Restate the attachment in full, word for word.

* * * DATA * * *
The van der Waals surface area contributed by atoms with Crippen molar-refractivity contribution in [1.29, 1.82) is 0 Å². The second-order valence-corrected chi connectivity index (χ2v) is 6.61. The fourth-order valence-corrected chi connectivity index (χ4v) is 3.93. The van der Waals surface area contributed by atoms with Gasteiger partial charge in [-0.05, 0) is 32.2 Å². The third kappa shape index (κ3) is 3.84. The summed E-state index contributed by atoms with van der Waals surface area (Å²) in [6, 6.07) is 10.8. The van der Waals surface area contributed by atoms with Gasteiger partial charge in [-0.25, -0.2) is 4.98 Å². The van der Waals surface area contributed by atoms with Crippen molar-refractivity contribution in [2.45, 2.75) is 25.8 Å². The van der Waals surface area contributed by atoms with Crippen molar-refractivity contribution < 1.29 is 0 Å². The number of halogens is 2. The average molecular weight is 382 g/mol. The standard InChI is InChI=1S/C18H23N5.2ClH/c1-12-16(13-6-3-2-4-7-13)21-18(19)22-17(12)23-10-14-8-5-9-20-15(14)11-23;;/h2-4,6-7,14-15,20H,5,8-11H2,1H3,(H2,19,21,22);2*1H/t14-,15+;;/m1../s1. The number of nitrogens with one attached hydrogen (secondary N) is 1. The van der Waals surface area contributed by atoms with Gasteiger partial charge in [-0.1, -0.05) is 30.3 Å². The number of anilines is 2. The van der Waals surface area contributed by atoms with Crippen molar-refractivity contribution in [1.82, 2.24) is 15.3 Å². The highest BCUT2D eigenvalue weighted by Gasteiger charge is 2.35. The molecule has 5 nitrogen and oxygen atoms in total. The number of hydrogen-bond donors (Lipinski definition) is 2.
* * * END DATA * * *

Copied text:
The van der Waals surface area contributed by atoms with Crippen molar-refractivity contribution in [1.29, 1.82) is 0 Å². The second-order valence-corrected chi connectivity index (χ2v) is 6.61. The fourth-order valence-corrected chi connectivity index (χ4v) is 3.93. The van der Waals surface area contributed by atoms with Gasteiger partial charge in [-0.05, 0) is 32.2 Å². The third kappa shape index (κ3) is 3.84. The summed E-state index contributed by atoms with van der Waals surface area (Å²) in [6, 6.07) is 10.8. The van der Waals surface area contributed by atoms with Gasteiger partial charge in [-0.25, -0.2) is 4.98 Å². The van der Waals surface area contributed by atoms with Crippen molar-refractivity contribution in [2.45, 2.75) is 25.8 Å². The van der Waals surface area contributed by atoms with Crippen molar-refractivity contribution < 1.29 is 0 Å². The number of halogens is 2. The average molecular weight is 382 g/mol. The standard InChI is InChI=1S/C18H23N5.2ClH/c1-12-16(13-6-3-2-4-7-13)21-18(19)22-17(12)23-10-14-8-5-9-20-15(14)11-23;;/h2-4,6-7,14-15,20H,5,8-11H2,1H3,(H2,19,21,22);2*1H/t14-,15+;;/m1../s1. The number of nitrogens with one attached hydrogen (secondary N) is 1. The van der Waals surface area contributed by atoms with Gasteiger partial charge in [-0.1, -0.05) is 30.3 Å². The number of anilines is 2. The van der Waals surface area contributed by atoms with Crippen molar-refractivity contribution in [1.82, 2.24) is 15.3 Å². The highest BCUT2D eigenvalue weighted by Gasteiger charge is 2.35. The molecule has 5 nitrogen and oxygen atoms in total. The number of hydrogen-bond donors (Lipinski definition) is 2.